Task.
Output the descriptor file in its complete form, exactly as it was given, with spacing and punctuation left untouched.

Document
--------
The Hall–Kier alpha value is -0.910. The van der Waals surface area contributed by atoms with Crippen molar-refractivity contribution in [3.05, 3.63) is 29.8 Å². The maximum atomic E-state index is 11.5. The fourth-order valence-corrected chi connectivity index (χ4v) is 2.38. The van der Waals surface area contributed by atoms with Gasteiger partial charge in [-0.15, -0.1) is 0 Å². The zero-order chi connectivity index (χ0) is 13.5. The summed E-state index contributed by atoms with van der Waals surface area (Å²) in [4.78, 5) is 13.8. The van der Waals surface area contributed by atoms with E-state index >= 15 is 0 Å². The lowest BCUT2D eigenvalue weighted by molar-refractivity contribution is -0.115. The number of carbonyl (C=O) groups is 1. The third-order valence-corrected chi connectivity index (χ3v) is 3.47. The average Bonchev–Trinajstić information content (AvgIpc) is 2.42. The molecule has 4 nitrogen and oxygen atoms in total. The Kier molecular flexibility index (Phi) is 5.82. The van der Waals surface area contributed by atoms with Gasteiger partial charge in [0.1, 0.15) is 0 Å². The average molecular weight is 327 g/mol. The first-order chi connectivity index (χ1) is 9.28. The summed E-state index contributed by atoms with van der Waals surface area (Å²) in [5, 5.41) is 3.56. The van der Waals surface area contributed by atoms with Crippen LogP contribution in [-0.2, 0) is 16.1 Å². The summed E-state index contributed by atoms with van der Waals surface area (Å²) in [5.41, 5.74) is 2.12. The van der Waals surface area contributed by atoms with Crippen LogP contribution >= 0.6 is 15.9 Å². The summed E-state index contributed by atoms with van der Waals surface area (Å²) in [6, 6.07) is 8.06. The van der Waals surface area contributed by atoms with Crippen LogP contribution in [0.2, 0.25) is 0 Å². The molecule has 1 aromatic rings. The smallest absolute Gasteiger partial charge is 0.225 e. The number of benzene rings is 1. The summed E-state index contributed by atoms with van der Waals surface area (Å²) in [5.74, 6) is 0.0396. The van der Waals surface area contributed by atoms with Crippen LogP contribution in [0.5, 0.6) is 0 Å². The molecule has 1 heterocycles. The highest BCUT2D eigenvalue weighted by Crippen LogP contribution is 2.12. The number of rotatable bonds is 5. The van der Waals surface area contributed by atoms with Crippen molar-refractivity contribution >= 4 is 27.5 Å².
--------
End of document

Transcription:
The Hall–Kier alpha value is -0.910. The van der Waals surface area contributed by atoms with Crippen molar-refractivity contribution in [3.05, 3.63) is 29.8 Å². The maximum atomic E-state index is 11.5. The fourth-order valence-corrected chi connectivity index (χ4v) is 2.38. The van der Waals surface area contributed by atoms with Gasteiger partial charge in [-0.15, -0.1) is 0 Å². The zero-order chi connectivity index (χ0) is 13.5. The summed E-state index contributed by atoms with van der Waals surface area (Å²) in [4.78, 5) is 13.8. The van der Waals surface area contributed by atoms with E-state index >= 15 is 0 Å². The lowest BCUT2D eigenvalue weighted by molar-refractivity contribution is -0.115. The number of carbonyl (C=O) groups is 1. The third-order valence-corrected chi connectivity index (χ3v) is 3.47. The average Bonchev–Trinajstić information content (AvgIpc) is 2.42. The molecule has 4 nitrogen and oxygen atoms in total. The Kier molecular flexibility index (Phi) is 5.82. The van der Waals surface area contributed by atoms with Gasteiger partial charge in [0.1, 0.15) is 0 Å². The average molecular weight is 327 g/mol. The first-order chi connectivity index (χ1) is 9.28. The summed E-state index contributed by atoms with van der Waals surface area (Å²) in [5, 5.41) is 3.56. The van der Waals surface area contributed by atoms with Crippen LogP contribution in [-0.2, 0) is 16.1 Å². The summed E-state index contributed by atoms with van der Waals surface area (Å²) in [5.41, 5.74) is 2.12. The van der Waals surface area contributed by atoms with Crippen LogP contribution >= 0.6 is 15.9 Å². The summed E-state index contributed by atoms with van der Waals surface area (Å²) in [6, 6.07) is 8.06. The van der Waals surface area contributed by atoms with Crippen LogP contribution in [0.2, 0.25) is 0 Å². The molecule has 1 aromatic rings. The smallest absolute Gasteiger partial charge is 0.225 e. The number of benzene rings is 1. The summed E-state index contributed by atoms with van der Waals surface area (Å²) in [5.74, 6) is 0.0396. The van der Waals surface area contributed by atoms with Crippen LogP contribution in [0.5, 0.6) is 0 Å². The molecule has 1 heterocycles. The highest BCUT2D eigenvalue weighted by Crippen LogP contribution is 2.12. The number of rotatable bonds is 5. The van der Waals surface area contributed by atoms with Crippen molar-refractivity contribution >= 4 is 27.5 Å².